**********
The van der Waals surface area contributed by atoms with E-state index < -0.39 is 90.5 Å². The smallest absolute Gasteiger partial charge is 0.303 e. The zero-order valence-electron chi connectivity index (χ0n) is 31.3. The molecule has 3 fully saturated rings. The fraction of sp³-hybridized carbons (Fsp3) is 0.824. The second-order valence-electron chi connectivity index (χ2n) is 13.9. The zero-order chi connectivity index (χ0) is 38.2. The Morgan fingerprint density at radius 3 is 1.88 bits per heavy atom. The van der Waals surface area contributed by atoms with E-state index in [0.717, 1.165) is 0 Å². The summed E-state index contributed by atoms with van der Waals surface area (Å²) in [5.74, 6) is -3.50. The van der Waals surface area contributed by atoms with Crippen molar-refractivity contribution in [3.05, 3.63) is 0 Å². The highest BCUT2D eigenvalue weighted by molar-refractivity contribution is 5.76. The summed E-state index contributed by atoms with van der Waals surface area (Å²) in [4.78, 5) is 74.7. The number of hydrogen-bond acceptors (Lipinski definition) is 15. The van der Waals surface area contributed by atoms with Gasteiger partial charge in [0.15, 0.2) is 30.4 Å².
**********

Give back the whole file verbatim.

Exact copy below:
The van der Waals surface area contributed by atoms with E-state index < -0.39 is 90.5 Å². The smallest absolute Gasteiger partial charge is 0.303 e. The zero-order valence-electron chi connectivity index (χ0n) is 31.3. The molecule has 3 fully saturated rings. The fraction of sp³-hybridized carbons (Fsp3) is 0.824. The second-order valence-electron chi connectivity index (χ2n) is 13.9. The zero-order chi connectivity index (χ0) is 38.2. The Morgan fingerprint density at radius 3 is 1.88 bits per heavy atom. The van der Waals surface area contributed by atoms with E-state index in [0.717, 1.165) is 0 Å². The summed E-state index contributed by atoms with van der Waals surface area (Å²) in [5.74, 6) is -3.50. The van der Waals surface area contributed by atoms with Crippen molar-refractivity contribution in [3.05, 3.63) is 0 Å². The highest BCUT2D eigenvalue weighted by molar-refractivity contribution is 5.76. The summed E-state index contributed by atoms with van der Waals surface area (Å²) in [4.78, 5) is 74.7. The number of hydrogen-bond acceptors (Lipinski definition) is 15. The van der Waals surface area contributed by atoms with Gasteiger partial charge in [0.15, 0.2) is 30.4 Å².